The blue glow from televisions and other screens suppresses natural mechanisms that help us fall asleep at night, but blocking just the blue wavelength may restore normal nighttime sleepiness, according to a new study.

Teen boys who used computers and other digital devices while wearing the glasses every evening for a week felt markedly more relaxed and sleepy at bedtime than when they just wore clear glasses, Swiss researchers found.

“LED screens are widely-used in smart phones, tablets, computer monitors and TVs,” said study coauthor Vivien Bromundt of the Centre for Chronobiology at the Psychiatric Hospital of the University of Basel.

“The effect of screen light on the circadian physiology is particularly high in devices which are used in close distance to our eyes,” Bromundt told Reuters Health by email. “Looking at these screens in the evening can keep teenagers awake since it involves light exposure, particularly in the blue-wavelength range to which the biological clock and its associated arousal promotion has its greatest sensitivity.”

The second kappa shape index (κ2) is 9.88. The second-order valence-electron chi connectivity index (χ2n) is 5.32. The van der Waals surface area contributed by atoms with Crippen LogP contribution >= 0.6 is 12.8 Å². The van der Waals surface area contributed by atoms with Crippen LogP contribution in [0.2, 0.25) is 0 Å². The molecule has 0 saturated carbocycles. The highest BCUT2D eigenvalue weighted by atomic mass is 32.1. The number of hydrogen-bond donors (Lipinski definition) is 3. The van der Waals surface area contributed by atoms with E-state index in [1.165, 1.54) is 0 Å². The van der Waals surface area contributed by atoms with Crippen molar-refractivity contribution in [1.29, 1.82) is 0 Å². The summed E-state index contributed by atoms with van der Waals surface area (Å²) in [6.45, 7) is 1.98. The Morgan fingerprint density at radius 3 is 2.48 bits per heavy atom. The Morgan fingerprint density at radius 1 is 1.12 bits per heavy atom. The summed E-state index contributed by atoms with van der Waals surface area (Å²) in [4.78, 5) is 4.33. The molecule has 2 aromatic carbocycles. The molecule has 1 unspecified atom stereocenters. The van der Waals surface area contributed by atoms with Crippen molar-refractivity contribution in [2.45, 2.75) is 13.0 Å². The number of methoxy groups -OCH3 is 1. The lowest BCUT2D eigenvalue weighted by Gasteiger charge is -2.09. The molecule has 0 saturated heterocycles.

Looking at computer screens in bed has been linked to insomnia and to difficulty waking up in the morning in previous studies. Light impacts circadian rhythms and sleep-wake cycles, the authors note.

Teenagers already have a pronounced preference for staying up late, the study team writes in the Journal of Adolescent Health. But having to wake up early for school builds up a chronic sleep debt that affects teens’ mood and focus.

Light-emitting diode (LED) screens give off short-wavelength light, which has been shown to block a natural evening rise in the hormone melotonin that promotes sleepiness. Exposure to this blue light keeps the brain alert and “activated” when it should be slowing down to shift into sleep mode, the researchers say.

For the new study, they used orange-tinted “blue-blocker” glasses that filter out short wavelengths of light in the blue portion of the visible spectrum.